The newest addition to Delano’s Business Center on Main Street is Loud for Tomorrow’s first official office. Last week the nonprofit opened its doors to celebrate and plan the next steps with staff and the community.
Attendees were encouraged to participate by sharing ideas on how to use empty rooms and how best to decorate. Some ideas included a wellness and healing room, dedicated to bringing stress levels down. There were discussions of having a resource corner or wall with informational pamphlets about Sexually Transmitted Diseases (STDs) and free condoms, Narcan, menstrual products, and other items that are similar. Currently, there is a free giveaway table with donated hygiene products.
If there are any local artists interested in painting murals in collaboration with the nonprofit please contact their office. They are seeking artists for several exciting projects that are promised to be colorful and with consideration to honor Delano’s history.
Julianna Munoz Torres, a leader for Loud4TMRW, explained that young adults can now spend a day purchasing boba or lunch at a local restaurant before stopping at the organization’s office to enjoy each other’s company. One of the most important results of having an office is the space becoming a center for youth to be encouraged to seek help and be empowered.
“Our friends hang out all the time, sometimes we go to get boba and we don’t want to go home. We want to continue to hang out with each other, but we might not necessarily want to go to a park and sit at a bench- especially in the valley heat that’s not always the best. We have a safe space now…” Munoz Torres stated.
Munoz Torres recanted the time when Loud for Tomorrow held an event for students to finish their college applications and the group had to meet at Starbucks due to a lack of public spaces.
Jose Orellana is one of the Co-founders of Loud for Tomorrow. He remembered fondly the start of their journey in comparison to where they’re at now, in the new office. They have also come a long way since the pandemic and having to meet virtually. For Orellana, there’s a secret ingredient to their success.
“The secret ingredient was that it was young people from the community, who were born and raised here, who migrated and lived here, and went to schools- and their lives were the Central Valley- we knew the hardships. We also knew the opportunity that we had,” stated Orellana.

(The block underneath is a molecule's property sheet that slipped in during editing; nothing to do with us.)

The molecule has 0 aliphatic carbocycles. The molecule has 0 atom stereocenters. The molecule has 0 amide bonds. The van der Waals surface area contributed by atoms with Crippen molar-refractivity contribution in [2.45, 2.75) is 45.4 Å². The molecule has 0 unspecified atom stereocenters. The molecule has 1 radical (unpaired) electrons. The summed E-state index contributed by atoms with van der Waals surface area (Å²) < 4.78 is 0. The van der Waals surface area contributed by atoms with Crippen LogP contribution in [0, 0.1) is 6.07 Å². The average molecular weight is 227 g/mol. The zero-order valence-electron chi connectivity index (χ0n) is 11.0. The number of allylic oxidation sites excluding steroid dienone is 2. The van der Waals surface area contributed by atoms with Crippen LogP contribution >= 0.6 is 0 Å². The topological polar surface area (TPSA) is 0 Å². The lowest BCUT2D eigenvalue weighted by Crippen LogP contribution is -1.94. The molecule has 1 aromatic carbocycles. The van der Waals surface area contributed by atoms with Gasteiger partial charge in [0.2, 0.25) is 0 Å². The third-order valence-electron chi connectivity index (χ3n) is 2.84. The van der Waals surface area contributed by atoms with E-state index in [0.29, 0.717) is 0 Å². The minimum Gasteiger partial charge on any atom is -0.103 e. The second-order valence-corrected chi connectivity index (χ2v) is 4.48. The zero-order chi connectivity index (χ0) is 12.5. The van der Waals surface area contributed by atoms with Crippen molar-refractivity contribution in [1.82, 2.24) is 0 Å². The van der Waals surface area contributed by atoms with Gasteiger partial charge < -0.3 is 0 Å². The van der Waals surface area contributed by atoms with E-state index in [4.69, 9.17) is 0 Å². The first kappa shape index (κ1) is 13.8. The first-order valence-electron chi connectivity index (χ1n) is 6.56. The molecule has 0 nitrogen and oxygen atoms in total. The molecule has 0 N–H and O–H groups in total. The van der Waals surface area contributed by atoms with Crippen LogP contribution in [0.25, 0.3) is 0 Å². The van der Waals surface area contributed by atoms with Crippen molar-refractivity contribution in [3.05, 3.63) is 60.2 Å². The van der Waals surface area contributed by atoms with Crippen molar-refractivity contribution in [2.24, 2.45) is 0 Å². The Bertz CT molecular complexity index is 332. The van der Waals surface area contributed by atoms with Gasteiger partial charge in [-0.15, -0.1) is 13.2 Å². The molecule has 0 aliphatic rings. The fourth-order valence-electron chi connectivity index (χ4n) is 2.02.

A combination of community support and adult allies, or “intergenerational organizing” as Orellana described it, was necessary for Loud for Tomorrow’s current dynamic. His advice to young people who are inspired to do community organizing and advocacy work is to never be afraid to ask for help.
Being able to be civically involved is vital for Loud for Tomorrow according to Orellana. That’s how they got their start.
“We started the seed of Loud for Tomorrow with voter engagement, that’s how we got started. We’re really proud of this phone bank because it’s completely independent. We own everything from our scripts, our contacts, and how we’re running our phone banks,” Orellana explained.
Imelda Meza Torres attended last week’s celebration. She described her experience calling Delano residents through the phone banks as difficult at first, but then she found things she could relate to with the individuals on the other line which always sparked conversations.
“It was difficult for me to talk to people outside of school, but once we did get engaged it was really easy to spark communication about voting and registration. It was really encouraging seeing how the community was so focused on the wellbeing of the youth, and when it came to voting they were down to answer any questions I had,” Torres said.
Torres explained that the playful and supportive work environment Loud for Tomorrow cultivates makes the phone bank rewarding for young people. When group members have a “bad call” there is a protocol in place and displayed on the wall that promotes taking a break and doing a self-care activity.
The phone banks in the new office are important to Loud for Tomorrow because they help influence election results, and they have goals to impact the 2024 presidential election. Other local ways to make an impact include volunteering with one of Loud for Tomorrow’s programs like CORE.
“We have an internship called CORE, centering wellness through education around substance use and dependency and we have a group of young interns from all around Kern County who are learning skills for harm reduction,” said Orellana.
Loud for Tomorrow has grown over the past five years, and they have garnered national attention. For example, they were invited to the white house to celebrate the release of the Flamin Hot movie.
Whether it’s word of mouth or digital flyers on social media, Loud for Tomorrow knows how to engage with youth and help them feel connected to their community. Loud for Tomorrow’s website displays its mission statement: “Building YOUTH POWER to transform our schools and communities through civic engagement, advocacy, & community healing.” The group has a presence on high school and college campuses.
Stay tuned on their social media and website for dates of events and for more information about their official Open House.